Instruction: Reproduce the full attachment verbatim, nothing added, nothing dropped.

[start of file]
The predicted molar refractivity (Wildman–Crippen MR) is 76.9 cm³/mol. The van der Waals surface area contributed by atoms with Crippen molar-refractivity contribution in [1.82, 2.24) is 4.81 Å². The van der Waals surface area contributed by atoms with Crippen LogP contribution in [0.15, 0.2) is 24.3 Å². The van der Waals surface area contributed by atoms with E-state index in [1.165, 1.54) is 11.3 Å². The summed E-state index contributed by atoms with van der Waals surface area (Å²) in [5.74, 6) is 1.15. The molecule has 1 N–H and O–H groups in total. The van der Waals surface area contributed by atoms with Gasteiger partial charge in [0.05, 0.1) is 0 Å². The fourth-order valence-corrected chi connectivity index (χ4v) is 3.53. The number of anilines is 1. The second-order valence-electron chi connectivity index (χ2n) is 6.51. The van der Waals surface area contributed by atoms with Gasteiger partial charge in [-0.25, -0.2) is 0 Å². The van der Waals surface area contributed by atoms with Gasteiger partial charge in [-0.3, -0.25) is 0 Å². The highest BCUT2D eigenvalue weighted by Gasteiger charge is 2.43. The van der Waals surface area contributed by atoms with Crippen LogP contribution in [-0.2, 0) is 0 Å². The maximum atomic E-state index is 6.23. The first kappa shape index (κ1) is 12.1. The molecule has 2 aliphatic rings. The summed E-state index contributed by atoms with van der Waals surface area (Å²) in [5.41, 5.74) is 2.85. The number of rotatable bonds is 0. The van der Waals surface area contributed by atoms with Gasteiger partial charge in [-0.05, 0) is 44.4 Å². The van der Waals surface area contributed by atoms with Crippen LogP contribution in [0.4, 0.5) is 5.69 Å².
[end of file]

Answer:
The predicted molar refractivity (Wildman–Crippen MR) is 76.9 cm³/mol. The van der Waals surface area contributed by atoms with Crippen molar-refractivity contribution in [1.82, 2.24) is 4.81 Å². The van der Waals surface area contributed by atoms with Crippen LogP contribution in [0.15, 0.2) is 24.3 Å². The van der Waals surface area contributed by atoms with E-state index in [1.165, 1.54) is 11.3 Å². The summed E-state index contributed by atoms with van der Waals surface area (Å²) in [5.74, 6) is 1.15. The molecule has 1 N–H and O–H groups in total. The van der Waals surface area contributed by atoms with Gasteiger partial charge in [0.05, 0.1) is 0 Å². The fourth-order valence-corrected chi connectivity index (χ4v) is 3.53. The number of anilines is 1. The second-order valence-electron chi connectivity index (χ2n) is 6.51. The van der Waals surface area contributed by atoms with Gasteiger partial charge in [-0.25, -0.2) is 0 Å². The van der Waals surface area contributed by atoms with Gasteiger partial charge in [-0.3, -0.25) is 0 Å². The highest BCUT2D eigenvalue weighted by Gasteiger charge is 2.43. The van der Waals surface area contributed by atoms with Crippen LogP contribution in [-0.2, 0) is 0 Å². The maximum atomic E-state index is 6.23. The first kappa shape index (κ1) is 12.1. The molecule has 2 aliphatic rings. The summed E-state index contributed by atoms with van der Waals surface area (Å²) in [5.41, 5.74) is 2.85. The number of rotatable bonds is 0. The van der Waals surface area contributed by atoms with Gasteiger partial charge in [-0.05, 0) is 44.4 Å². The van der Waals surface area contributed by atoms with Crippen LogP contribution in [0.4, 0.5) is 5.69 Å².